The next layer upwards are supervisors and foremen who schedule and manage these staff. The training needs of these two layers cover basics of the overall supply chain and a very detailed picture of their own task in that supply chain. For example, the forklift drivers need a lot of training in driving forklifts, safety in warehouses, occupational health, pick-to-light technology (or any other similar technology deployed) etc. Clearly they do not need training in intricacies of the latest demand forecasting statistical algorithms using big data. Most of the certification focused courses are run by organisations with origins in transportation, logistics, warehousing, inventory planning, production planning etc and the content is highly relevant to the middle two layers.
The tactical planning layer focuses on one part of the overall supply chain planning process – demand planning, supply planning, fulfilment planning, sales and operations planning, distribution planning, inventory planning – and their training focuses on that part, as well as how it links to the big picture. Many organisations try and offer training in this area. Some are really good, but many fail due to the content being more suitable for the lower levels (or the higher level), rather than the targeted level.
The highest layer in the pyramid caters to the top of the organisation – VPs and CEO, and at this level the focus is on making sure all the planning, execution and controls are in place so that the supply chain continues to be efficient and effective. There are very few organisations that have the capability to offer specialist supply chain training in this area.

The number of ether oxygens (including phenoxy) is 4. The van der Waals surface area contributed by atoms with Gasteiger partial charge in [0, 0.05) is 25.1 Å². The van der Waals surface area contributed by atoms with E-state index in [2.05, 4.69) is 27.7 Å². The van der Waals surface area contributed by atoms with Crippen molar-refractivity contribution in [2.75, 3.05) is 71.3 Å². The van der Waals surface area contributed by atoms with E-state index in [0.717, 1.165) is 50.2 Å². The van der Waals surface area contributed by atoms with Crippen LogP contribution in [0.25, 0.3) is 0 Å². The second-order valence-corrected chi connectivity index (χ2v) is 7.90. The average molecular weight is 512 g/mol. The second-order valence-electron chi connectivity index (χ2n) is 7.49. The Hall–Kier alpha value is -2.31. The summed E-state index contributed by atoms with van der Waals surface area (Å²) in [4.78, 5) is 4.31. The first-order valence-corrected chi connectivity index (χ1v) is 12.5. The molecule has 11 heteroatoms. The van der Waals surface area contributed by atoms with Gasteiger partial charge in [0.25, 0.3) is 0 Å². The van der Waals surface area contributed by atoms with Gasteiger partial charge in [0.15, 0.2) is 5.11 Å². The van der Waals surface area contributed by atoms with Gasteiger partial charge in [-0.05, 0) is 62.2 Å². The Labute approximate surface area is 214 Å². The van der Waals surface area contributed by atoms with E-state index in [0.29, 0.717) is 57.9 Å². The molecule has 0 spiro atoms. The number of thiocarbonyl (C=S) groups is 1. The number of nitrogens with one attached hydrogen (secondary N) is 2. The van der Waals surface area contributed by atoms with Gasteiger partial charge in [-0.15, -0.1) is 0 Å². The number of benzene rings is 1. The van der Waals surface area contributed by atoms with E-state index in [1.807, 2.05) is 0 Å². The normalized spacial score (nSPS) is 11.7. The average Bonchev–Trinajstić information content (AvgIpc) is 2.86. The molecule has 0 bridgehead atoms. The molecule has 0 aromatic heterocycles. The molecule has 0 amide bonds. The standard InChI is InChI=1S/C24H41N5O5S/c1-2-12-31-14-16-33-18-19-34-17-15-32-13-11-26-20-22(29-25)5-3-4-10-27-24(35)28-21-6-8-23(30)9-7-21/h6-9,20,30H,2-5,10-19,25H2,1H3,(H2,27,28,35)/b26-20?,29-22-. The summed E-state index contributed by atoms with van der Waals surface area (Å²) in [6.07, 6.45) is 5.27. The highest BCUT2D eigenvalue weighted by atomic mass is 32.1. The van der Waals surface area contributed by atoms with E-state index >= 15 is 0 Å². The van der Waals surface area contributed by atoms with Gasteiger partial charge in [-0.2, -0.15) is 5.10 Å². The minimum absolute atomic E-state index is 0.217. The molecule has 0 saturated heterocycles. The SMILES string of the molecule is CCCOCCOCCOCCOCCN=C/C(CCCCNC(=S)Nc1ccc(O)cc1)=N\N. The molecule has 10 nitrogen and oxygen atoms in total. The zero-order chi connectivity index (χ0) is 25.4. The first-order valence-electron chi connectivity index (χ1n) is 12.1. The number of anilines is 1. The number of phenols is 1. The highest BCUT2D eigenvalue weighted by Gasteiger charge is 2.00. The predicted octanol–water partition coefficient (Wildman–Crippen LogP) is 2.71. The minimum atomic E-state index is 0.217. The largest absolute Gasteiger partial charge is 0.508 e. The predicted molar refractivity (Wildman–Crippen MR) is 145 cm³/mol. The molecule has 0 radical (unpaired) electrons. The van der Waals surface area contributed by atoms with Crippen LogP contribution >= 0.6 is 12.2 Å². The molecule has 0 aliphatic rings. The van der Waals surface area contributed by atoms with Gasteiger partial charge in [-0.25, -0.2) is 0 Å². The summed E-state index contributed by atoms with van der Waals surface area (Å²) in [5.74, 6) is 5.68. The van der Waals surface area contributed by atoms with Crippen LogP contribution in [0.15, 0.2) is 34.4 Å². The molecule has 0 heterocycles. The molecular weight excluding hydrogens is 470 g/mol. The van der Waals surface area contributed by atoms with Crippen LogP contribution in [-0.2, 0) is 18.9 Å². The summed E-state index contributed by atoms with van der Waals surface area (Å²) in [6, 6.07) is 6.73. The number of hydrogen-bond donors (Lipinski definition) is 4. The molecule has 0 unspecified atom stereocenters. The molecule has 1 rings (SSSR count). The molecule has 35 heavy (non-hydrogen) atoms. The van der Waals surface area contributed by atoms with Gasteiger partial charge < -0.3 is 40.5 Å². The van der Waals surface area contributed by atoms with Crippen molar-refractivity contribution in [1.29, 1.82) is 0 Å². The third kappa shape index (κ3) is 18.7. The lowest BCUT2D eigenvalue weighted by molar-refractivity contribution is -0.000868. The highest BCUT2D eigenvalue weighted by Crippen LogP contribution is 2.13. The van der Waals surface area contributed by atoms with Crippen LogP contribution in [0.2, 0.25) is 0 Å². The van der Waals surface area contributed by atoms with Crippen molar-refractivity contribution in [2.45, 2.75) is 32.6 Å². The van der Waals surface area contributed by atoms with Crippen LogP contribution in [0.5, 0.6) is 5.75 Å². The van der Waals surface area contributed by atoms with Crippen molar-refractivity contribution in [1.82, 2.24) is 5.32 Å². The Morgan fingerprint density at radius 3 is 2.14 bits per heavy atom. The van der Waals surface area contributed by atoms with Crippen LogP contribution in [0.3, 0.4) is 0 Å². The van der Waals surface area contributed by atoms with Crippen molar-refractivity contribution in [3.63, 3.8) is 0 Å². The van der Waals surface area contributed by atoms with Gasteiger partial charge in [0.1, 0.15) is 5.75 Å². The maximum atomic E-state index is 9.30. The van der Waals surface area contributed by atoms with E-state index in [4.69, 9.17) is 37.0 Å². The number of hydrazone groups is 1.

In the rest of the FAQs we will refer to these four layers all the time to explain the supply chain training landscape in more detail. So to read the rest of your answer keep reading the next few questions and you will know a lot more about who is who in the zoo. Finally, at the end we have an easy 2 minute quiz which can guide you in the right direction depending on the training needs of your organisation.
No, the supply chain business-as-usual (BAU) team is charged with making sure that supply chain keeps humming efficiently day in and day out.
Difficult though this job is, the job of the supply chain transformation (SCT) team is far more difficult. They have to ensure that a humming supply chain, hums better without missing a beat while this transformation happens. We have written several articles on the difference between the two teams which are worth exploring in great details if you are charged with training of both the teams.
That is a very good question, though somewhat unexpected. Training has become the norm for a variety of reasons. But before we go into those, let me first state that on-the-job training is THE BEST way of training any professional in supply chain, provided the trainer is fully vested in the process, is a capable practitioner at the right level, and takes the pain to provide work that created opportunities for learning. At the same time, the trainee needs to be even more vested in the process and take all the opportunities with both hands and move positively.
Generally, most big companies do not have all these ideal conditions.